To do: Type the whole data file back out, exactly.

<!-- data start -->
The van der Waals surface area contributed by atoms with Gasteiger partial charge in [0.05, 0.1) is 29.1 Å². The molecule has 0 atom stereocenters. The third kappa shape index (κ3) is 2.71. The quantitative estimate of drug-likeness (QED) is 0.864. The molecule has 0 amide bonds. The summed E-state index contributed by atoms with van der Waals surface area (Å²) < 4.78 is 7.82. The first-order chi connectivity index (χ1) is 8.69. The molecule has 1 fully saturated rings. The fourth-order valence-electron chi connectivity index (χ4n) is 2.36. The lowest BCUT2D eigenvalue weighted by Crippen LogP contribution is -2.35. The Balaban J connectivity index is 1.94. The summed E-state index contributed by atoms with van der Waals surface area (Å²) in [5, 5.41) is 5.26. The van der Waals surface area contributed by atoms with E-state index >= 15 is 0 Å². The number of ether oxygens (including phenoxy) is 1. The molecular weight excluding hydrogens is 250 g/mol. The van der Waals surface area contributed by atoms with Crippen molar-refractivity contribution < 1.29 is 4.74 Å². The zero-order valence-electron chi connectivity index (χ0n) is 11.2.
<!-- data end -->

The van der Waals surface area contributed by atoms with Gasteiger partial charge in [0.05, 0.1) is 29.1 Å². The molecule has 0 atom stereocenters. The third kappa shape index (κ3) is 2.71. The quantitative estimate of drug-likeness (QED) is 0.864. The molecule has 0 amide bonds. The summed E-state index contributed by atoms with van der Waals surface area (Å²) < 4.78 is 7.82. The first-order chi connectivity index (χ1) is 8.69. The molecule has 1 fully saturated rings. The fourth-order valence-electron chi connectivity index (χ4n) is 2.36. The lowest BCUT2D eigenvalue weighted by Crippen LogP contribution is -2.35. The Balaban J connectivity index is 1.94. The summed E-state index contributed by atoms with van der Waals surface area (Å²) in [5, 5.41) is 5.26. The van der Waals surface area contributed by atoms with E-state index >= 15 is 0 Å². The number of ether oxygens (including phenoxy) is 1. The molecular weight excluding hydrogens is 250 g/mol. The van der Waals surface area contributed by atoms with Crippen molar-refractivity contribution < 1.29 is 4.74 Å². The zero-order valence-electron chi connectivity index (χ0n) is 11.2.